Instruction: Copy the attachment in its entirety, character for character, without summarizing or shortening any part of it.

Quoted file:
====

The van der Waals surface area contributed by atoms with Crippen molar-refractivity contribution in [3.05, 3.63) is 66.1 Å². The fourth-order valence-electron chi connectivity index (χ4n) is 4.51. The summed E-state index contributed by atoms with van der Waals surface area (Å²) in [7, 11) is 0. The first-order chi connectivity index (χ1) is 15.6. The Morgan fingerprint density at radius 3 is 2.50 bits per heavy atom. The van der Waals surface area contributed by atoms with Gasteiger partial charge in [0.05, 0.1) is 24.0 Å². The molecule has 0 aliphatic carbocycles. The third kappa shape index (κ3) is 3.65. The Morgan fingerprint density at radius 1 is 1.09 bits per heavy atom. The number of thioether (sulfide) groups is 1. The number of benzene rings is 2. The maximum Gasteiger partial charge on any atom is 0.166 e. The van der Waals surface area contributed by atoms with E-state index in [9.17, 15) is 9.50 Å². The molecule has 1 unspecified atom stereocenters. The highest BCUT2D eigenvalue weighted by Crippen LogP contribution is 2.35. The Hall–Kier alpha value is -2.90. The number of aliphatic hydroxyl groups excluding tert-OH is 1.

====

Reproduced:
The van der Waals surface area contributed by atoms with Crippen molar-refractivity contribution in [3.05, 3.63) is 66.1 Å². The fourth-order valence-electron chi connectivity index (χ4n) is 4.51. The summed E-state index contributed by atoms with van der Waals surface area (Å²) in [7, 11) is 0. The first-order chi connectivity index (χ1) is 15.6. The Morgan fingerprint density at radius 3 is 2.50 bits per heavy atom. The van der Waals surface area contributed by atoms with Gasteiger partial charge in [0.05, 0.1) is 24.0 Å². The molecule has 0 aliphatic carbocycles. The third kappa shape index (κ3) is 3.65. The Morgan fingerprint density at radius 1 is 1.09 bits per heavy atom. The number of thioether (sulfide) groups is 1. The number of benzene rings is 2. The maximum Gasteiger partial charge on any atom is 0.166 e. The van der Waals surface area contributed by atoms with E-state index in [9.17, 15) is 9.50 Å². The molecule has 1 unspecified atom stereocenters. The highest BCUT2D eigenvalue weighted by Crippen LogP contribution is 2.35. The Hall–Kier alpha value is -2.90. The number of aliphatic hydroxyl groups excluding tert-OH is 1.